"We saw a dramatic increase in sales with traditional orange juice, which we thought was unique because that has been known as a juice flavor that has taken more of a backseat with the consumer because these more functional blends have offered an added value to the consumer," she said. "So it was interesting to see how families and individuals were actually going back to what they've known and what they've traditionally grown up with which is orange juice."
Around the last week of March, Natalie’s Orchid saw about a 24% increase in orange juice sales, and then into the first week of April, there was an additional 18% increase — coming out to an almost 50% overall increase in orange juice sales.
When consumers think of vitamin C, they think of orange juice, she said. "It's a traditional item that has always been known to have the highest concentration of vitamin C," she said.
With antioxidants, vitamins and fiber, mushrooms are being touted for their role in boosting immunity.
"Eating mushrooms will actually help your body's ability to produce antibodies, which is pretty amazing," William Li, scientist, physician and author of Eat to Beat Disease, told Food Dive.
Li said white button mushrooms contain a natural substance called beta-d-glucan, which is a natural fiber. Li pointed to a study at the University of Western Australia where they fed a group of young people just one and a third cups of mushrooms per day. The subjects were able to get a 55% elevation in the IgA level — that's an antibody defense — after a week of eating mushrooms above the group that didn't have the mushrooms.
Although demand for mushrooms was down at restaurants as they shuttered during the pandemic, grocery store sales for mushrooms continue to increase. Retail mushroom sales increased throughout April and jumped 37% alone during the first week of May compared to last year, according to IRI data cited by UPI. In May, the American Mushroom Institute said there would be shortages of the crop for the next six to 10 weeks as demand has fluctuated throughout the pandemic.
Almost 900 million pounds of mushrooms grow annually in the billion dollar industry. The ingredient, used in everything from jerky to bars, is being incorporated into more CPG products by companies looking to tap into its health benefits.
Li said the pandemic has opened a new level of awareness about the importance of the immune system. Some foods, like mushrooms, have "evidence that they can actually not just shore up your immunity, but actually enhance it, boost it and take it to the next level," he said.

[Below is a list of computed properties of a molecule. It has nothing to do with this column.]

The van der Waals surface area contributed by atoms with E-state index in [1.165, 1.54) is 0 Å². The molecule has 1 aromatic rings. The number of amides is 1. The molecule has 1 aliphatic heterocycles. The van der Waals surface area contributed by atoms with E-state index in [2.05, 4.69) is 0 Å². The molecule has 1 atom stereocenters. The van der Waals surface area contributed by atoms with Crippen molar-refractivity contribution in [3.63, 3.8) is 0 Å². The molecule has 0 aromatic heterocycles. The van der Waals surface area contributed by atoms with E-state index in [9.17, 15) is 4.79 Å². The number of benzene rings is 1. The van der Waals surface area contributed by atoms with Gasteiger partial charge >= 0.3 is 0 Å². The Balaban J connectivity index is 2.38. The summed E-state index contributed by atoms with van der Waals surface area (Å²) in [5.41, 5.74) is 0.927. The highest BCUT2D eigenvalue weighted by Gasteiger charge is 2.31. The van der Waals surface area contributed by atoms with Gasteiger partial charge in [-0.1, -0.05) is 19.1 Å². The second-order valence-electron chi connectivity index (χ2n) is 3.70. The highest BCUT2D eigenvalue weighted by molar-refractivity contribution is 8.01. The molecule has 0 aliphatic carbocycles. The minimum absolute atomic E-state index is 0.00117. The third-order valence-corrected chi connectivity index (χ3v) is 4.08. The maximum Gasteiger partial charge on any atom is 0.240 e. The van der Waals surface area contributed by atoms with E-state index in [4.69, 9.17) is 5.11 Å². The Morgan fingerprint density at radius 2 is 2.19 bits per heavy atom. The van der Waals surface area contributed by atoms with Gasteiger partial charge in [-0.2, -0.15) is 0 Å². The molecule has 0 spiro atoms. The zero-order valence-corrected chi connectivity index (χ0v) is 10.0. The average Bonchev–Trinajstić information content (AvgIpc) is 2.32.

From kimchi and sauerkraut to kombucha and yogurt, more consumers have been interested in fermented foods as research and studies show the positive effects it can have on health.
The fermentation process enables bacteria to convert carbs into acids or alcohol, which then serve as a natural preservative. In recent years, fermented foods have gained more popularity and the pandemic could push that even further. Tech-based management platform Upserve analyzed data from their customers and found that fermented foods consumption jumped 149% in 2018.
Physician-scientist Li said that fermented foods are present across many ancient cultures. In the old days, fermented foods were developed in order to be able to preserve foods for long periods of time, he said.
Many ask how a food that's been around for months or longer could last because it would grow bacteria. Li said the growth of the beneficial bacteria overwhelms the bad bacteria in fermentation. When eating fermented foods, consumers are ingesting probiotics and feeding healthy gut bacteria, he said.
A common denominator of many fermented foods is that they actually contain a lot of lactobacillus bacteria, which is a natural bacteria in the gut.
"When we have more lactobacillus, that's a sign of a healthy gut ecosystem," he said.
During the pandemic, Li said there was a study conducted in China that looked at the gut microbiome, the diet and the immune system of people who had more serious COVID-19 symptoms versus less serious cases. The study found that the people who had a milder form and were more protected from having serious illness also had more lactobacillus in their gut.
"We're still just figuring out this disease, but interestingly, even with COVID-19, we're beginning to find some important connections between gut health and our overall health," Li said.